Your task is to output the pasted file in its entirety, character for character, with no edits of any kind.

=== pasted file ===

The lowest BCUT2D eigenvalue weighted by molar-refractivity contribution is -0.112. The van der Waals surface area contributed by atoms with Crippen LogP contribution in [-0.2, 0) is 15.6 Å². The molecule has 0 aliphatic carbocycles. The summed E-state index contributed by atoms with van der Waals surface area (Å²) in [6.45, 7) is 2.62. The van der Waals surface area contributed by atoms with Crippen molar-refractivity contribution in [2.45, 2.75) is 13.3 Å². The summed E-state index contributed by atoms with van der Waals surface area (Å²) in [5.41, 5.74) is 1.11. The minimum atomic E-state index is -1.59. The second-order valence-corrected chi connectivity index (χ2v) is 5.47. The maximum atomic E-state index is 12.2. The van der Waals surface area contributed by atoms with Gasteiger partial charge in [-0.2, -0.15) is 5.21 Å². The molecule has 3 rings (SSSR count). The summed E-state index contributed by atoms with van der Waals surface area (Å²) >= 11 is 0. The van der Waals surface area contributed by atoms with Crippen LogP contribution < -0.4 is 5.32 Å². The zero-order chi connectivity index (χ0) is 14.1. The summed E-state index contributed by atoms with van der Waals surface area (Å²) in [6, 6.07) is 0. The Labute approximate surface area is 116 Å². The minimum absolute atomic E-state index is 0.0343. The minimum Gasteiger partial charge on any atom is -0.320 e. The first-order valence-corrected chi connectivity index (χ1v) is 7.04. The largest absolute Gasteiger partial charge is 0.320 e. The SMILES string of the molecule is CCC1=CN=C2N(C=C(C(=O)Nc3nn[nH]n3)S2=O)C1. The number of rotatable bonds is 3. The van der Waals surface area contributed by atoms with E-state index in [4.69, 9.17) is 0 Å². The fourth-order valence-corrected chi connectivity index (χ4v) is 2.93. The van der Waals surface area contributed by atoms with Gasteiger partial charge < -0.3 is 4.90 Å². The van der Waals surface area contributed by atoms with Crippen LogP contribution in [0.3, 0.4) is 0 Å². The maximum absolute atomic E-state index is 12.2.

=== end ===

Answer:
The lowest BCUT2D eigenvalue weighted by molar-refractivity contribution is -0.112. The van der Waals surface area contributed by atoms with Crippen LogP contribution in [-0.2, 0) is 15.6 Å². The molecule has 0 aliphatic carbocycles. The summed E-state index contributed by atoms with van der Waals surface area (Å²) in [6.45, 7) is 2.62. The van der Waals surface area contributed by atoms with Crippen molar-refractivity contribution in [2.45, 2.75) is 13.3 Å². The summed E-state index contributed by atoms with van der Waals surface area (Å²) in [5.41, 5.74) is 1.11. The minimum atomic E-state index is -1.59. The second-order valence-corrected chi connectivity index (χ2v) is 5.47. The maximum atomic E-state index is 12.2. The van der Waals surface area contributed by atoms with Gasteiger partial charge in [-0.2, -0.15) is 5.21 Å². The molecule has 3 rings (SSSR count). The summed E-state index contributed by atoms with van der Waals surface area (Å²) >= 11 is 0. The van der Waals surface area contributed by atoms with Crippen LogP contribution < -0.4 is 5.32 Å². The zero-order chi connectivity index (χ0) is 14.1. The summed E-state index contributed by atoms with van der Waals surface area (Å²) in [6, 6.07) is 0. The Labute approximate surface area is 116 Å². The minimum absolute atomic E-state index is 0.0343. The minimum Gasteiger partial charge on any atom is -0.320 e. The first-order valence-corrected chi connectivity index (χ1v) is 7.04. The largest absolute Gasteiger partial charge is 0.320 e. The SMILES string of the molecule is CCC1=CN=C2N(C=C(C(=O)Nc3nn[nH]n3)S2=O)C1. The number of rotatable bonds is 3. The van der Waals surface area contributed by atoms with E-state index in [4.69, 9.17) is 0 Å². The fourth-order valence-corrected chi connectivity index (χ4v) is 2.93. The van der Waals surface area contributed by atoms with Gasteiger partial charge < -0.3 is 4.90 Å². The van der Waals surface area contributed by atoms with Crippen LogP contribution in [0.3, 0.4) is 0 Å². The maximum absolute atomic E-state index is 12.2.